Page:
Marianne Dissard

Tucson is a place of dust and red squatty rocks and ancient cacti and retirees playing golf and a desert heat in the summer so intense that buying a tank of gas becomes a spiritual experience. Tucson is also home to a small artsy rock scene. Marianne Dissard documented some of that in a 1994 film that she produced, wrote, and shot called Drunken Bees. The documentary has the queasy feel of a Jim Jarmusch film and features, among others, the Tucson-based masterminds of the band Calexico, John Convertino and Joey Burns. After careers as a filmmaker and a lyricist, Dissard too became a member of the high-desert music community earlier this year when she released her first CD.

“It didn’t start from a business point of view, that’s for sure,” she says from her Tucson home. “It started from a friendship with Joey [Burns]. All of a sudden at 36 [Dissard is 39 now], Joey says, ‘Do you wanna record an album’?”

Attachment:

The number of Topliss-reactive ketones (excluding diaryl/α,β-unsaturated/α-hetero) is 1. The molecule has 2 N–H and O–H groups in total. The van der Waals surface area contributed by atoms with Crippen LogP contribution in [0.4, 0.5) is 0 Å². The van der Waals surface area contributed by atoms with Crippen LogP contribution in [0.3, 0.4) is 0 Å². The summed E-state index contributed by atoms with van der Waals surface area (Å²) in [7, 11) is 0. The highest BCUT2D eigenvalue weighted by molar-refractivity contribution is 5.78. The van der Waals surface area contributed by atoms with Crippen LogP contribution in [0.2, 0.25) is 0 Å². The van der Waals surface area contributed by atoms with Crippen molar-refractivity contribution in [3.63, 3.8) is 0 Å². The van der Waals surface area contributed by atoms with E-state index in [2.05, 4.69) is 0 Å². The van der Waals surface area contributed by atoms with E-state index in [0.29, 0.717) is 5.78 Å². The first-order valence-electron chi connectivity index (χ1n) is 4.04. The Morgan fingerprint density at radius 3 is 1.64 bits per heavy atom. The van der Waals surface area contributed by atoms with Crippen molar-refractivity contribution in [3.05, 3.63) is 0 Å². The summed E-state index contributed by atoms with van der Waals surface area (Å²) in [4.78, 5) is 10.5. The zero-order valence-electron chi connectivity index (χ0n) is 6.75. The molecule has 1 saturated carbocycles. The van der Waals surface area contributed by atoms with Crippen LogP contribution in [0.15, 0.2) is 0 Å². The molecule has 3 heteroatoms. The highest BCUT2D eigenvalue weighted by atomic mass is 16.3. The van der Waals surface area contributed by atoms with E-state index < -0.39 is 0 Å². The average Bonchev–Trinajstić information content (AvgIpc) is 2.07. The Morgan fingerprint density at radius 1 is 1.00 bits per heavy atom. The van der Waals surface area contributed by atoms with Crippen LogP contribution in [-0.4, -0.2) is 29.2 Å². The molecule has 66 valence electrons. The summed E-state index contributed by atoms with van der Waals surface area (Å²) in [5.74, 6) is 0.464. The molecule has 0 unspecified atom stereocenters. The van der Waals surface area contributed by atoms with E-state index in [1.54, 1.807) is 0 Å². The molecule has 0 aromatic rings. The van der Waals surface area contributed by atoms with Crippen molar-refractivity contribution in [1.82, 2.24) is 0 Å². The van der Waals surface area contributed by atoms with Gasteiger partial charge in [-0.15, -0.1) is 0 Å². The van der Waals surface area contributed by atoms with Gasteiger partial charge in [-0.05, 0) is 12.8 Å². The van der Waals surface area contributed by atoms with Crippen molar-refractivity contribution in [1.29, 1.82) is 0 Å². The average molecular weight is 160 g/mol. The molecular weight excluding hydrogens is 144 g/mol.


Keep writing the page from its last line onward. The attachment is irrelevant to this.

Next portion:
Born in France, Dissard’s family moved to the U.S. when she was 16. Until her friendly involvement with Calexico, she had not considered a career in music. Burns nurtured a winsome vocal performance from her. She’s got a sexy, husky whisper of a voice, and it is rock-steady the entire CD through. Although she sings entirely in French, the music she has created with Burns reminds me of a time that has been all but erased from my memory, something like ’70s import movie music. It is delightfully noncommercial and full of risks. Some of the songs are cloaked in irony, while others get the full-blood pump of a Hammond B3 organ. On European tours, Dissard says she travels light, but here in the U.S. she rolls as a five-piece with a drummer, twin guitars, and a violinist. Dissard says she plays the musical saw, “but not on this tour.”

MARIANNE DISSARD: Bar Pink, Friday, May 8, 10 p.m. 619-564-7194.

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